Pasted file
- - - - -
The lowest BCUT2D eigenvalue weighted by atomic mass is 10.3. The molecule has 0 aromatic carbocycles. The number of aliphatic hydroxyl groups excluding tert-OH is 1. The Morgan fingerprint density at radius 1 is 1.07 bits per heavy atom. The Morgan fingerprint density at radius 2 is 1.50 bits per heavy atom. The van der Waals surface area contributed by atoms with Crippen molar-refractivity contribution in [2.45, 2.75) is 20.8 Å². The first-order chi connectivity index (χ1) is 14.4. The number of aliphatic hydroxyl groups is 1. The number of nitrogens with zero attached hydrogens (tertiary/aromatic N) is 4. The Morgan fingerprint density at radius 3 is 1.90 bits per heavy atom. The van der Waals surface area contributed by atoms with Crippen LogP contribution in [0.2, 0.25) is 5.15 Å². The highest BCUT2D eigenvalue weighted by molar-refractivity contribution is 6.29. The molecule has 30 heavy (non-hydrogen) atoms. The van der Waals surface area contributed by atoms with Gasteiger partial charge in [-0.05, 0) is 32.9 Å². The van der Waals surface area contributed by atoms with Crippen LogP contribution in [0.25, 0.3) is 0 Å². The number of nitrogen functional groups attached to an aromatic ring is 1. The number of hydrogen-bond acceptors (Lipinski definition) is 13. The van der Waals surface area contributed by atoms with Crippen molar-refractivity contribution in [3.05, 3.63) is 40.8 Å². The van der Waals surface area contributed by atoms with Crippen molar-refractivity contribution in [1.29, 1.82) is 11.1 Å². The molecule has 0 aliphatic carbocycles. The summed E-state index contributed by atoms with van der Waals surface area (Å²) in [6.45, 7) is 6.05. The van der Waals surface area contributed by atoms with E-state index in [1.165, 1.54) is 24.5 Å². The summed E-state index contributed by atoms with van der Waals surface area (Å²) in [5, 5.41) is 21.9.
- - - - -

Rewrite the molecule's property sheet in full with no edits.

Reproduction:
The lowest BCUT2D eigenvalue weighted by atomic mass is 10.3. The molecule has 0 aromatic carbocycles. The number of aliphatic hydroxyl groups excluding tert-OH is 1. The Morgan fingerprint density at radius 1 is 1.07 bits per heavy atom. The Morgan fingerprint density at radius 2 is 1.50 bits per heavy atom. The van der Waals surface area contributed by atoms with Crippen molar-refractivity contribution in [2.45, 2.75) is 20.8 Å². The first-order chi connectivity index (χ1) is 14.4. The number of aliphatic hydroxyl groups is 1. The number of nitrogens with zero attached hydrogens (tertiary/aromatic N) is 4. The Morgan fingerprint density at radius 3 is 1.90 bits per heavy atom. The van der Waals surface area contributed by atoms with Crippen LogP contribution in [0.2, 0.25) is 5.15 Å². The highest BCUT2D eigenvalue weighted by molar-refractivity contribution is 6.29. The molecule has 30 heavy (non-hydrogen) atoms. The van der Waals surface area contributed by atoms with Gasteiger partial charge in [-0.05, 0) is 32.9 Å². The van der Waals surface area contributed by atoms with Crippen LogP contribution in [0.25, 0.3) is 0 Å². The number of nitrogen functional groups attached to an aromatic ring is 1. The number of hydrogen-bond acceptors (Lipinski definition) is 13. The van der Waals surface area contributed by atoms with Crippen molar-refractivity contribution in [3.05, 3.63) is 40.8 Å². The van der Waals surface area contributed by atoms with Crippen molar-refractivity contribution in [1.29, 1.82) is 11.1 Å². The molecule has 0 aliphatic carbocycles. The summed E-state index contributed by atoms with van der Waals surface area (Å²) in [6.45, 7) is 6.05. The van der Waals surface area contributed by atoms with E-state index in [1.165, 1.54) is 24.5 Å². The summed E-state index contributed by atoms with van der Waals surface area (Å²) in [5, 5.41) is 21.9.